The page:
National Strategy for Trusted Identities in Cyberspace (NSTIC)
Definition - What does National Strategy for Trusted Identities in Cyberspace (NSTIC) mean?
The National Strategy for Trusted Identities in Cyberspace (NSTIC) is a planning tool for helping to limit identity theft and provide security for the Internet and other types of networks.
The NSTIC is a program devised by the US government that is run through the National Institute of Standards and Technology (NIST).
Techopedia explains National Strategy for Trusted Identities in Cyberspace (NSTIC)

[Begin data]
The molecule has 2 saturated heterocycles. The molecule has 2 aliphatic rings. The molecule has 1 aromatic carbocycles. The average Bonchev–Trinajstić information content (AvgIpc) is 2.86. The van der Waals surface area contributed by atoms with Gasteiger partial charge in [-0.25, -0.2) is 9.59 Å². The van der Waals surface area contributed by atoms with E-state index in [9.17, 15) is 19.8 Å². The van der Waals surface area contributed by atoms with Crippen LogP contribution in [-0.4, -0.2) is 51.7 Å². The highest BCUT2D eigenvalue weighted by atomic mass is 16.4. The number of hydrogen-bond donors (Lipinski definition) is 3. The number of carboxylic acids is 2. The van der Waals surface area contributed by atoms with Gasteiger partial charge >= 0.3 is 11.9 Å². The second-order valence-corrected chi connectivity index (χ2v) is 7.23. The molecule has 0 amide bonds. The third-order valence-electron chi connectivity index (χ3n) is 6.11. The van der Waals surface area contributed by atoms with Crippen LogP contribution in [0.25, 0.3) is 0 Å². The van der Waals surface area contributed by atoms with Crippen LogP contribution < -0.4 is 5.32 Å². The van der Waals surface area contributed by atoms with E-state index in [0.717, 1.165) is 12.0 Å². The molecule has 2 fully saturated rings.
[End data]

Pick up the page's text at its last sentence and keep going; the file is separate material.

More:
The NSTIC plan involves an 'identity ecosystem,’ a world of rules and policies for enforcing authentication and making online identities more transparent.
The general idea is to reform a system where, in many cases, problems with security certificates, authentication or other areas of Internet protocol are not defined enough to prevent hacking and data theft. Aspects of the NSTIC would provide more security for specific kinds of user activity.
For example, people doing online banking or viewing their health records need different kinds of protection than those who are just viewing informative web pages.
This NSTIC seeks to look closer at different kinds of Internet and network use, and address specific security problems that are most troubling to consumers, consumer advocates and governments.
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